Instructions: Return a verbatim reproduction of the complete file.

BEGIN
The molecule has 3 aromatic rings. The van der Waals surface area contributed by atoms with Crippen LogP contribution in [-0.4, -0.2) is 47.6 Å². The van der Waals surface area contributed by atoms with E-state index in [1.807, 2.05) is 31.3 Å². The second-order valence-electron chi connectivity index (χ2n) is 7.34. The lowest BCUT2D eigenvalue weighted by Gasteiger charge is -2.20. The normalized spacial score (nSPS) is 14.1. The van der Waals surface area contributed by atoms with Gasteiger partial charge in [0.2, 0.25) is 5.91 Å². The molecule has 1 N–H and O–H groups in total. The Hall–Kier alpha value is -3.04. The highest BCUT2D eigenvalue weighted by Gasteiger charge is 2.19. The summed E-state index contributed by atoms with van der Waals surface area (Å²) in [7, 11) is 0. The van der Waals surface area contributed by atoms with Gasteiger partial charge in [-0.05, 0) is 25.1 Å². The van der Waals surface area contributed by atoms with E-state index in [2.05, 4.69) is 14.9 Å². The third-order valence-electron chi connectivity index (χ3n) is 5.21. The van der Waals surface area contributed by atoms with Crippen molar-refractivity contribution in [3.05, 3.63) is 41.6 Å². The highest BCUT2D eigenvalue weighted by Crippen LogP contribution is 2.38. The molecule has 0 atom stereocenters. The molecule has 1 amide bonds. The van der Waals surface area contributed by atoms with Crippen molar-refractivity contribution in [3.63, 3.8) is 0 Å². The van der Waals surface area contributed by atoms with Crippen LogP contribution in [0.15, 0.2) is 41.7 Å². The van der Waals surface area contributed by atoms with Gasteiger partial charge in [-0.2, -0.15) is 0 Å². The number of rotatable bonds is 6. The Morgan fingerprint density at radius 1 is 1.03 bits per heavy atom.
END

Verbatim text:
The molecule has 3 aromatic rings. The van der Waals surface area contributed by atoms with Crippen LogP contribution in [-0.4, -0.2) is 47.6 Å². The van der Waals surface area contributed by atoms with E-state index in [1.807, 2.05) is 31.3 Å². The second-order valence-electron chi connectivity index (χ2n) is 7.34. The lowest BCUT2D eigenvalue weighted by Gasteiger charge is -2.20. The normalized spacial score (nSPS) is 14.1. The van der Waals surface area contributed by atoms with Gasteiger partial charge in [0.2, 0.25) is 5.91 Å². The molecule has 1 N–H and O–H groups in total. The Hall–Kier alpha value is -3.04. The highest BCUT2D eigenvalue weighted by Gasteiger charge is 2.19. The summed E-state index contributed by atoms with van der Waals surface area (Å²) in [7, 11) is 0. The van der Waals surface area contributed by atoms with Gasteiger partial charge in [-0.05, 0) is 25.1 Å². The van der Waals surface area contributed by atoms with E-state index in [2.05, 4.69) is 14.9 Å². The third-order valence-electron chi connectivity index (χ3n) is 5.21. The van der Waals surface area contributed by atoms with Crippen molar-refractivity contribution in [3.05, 3.63) is 41.6 Å². The highest BCUT2D eigenvalue weighted by Crippen LogP contribution is 2.38. The molecule has 0 atom stereocenters. The molecule has 1 amide bonds. The van der Waals surface area contributed by atoms with Crippen molar-refractivity contribution in [3.63, 3.8) is 0 Å². The van der Waals surface area contributed by atoms with Crippen LogP contribution in [0.15, 0.2) is 41.7 Å². The van der Waals surface area contributed by atoms with Gasteiger partial charge in [-0.2, -0.15) is 0 Å². The number of rotatable bonds is 6. The Morgan fingerprint density at radius 1 is 1.03 bits per heavy atom.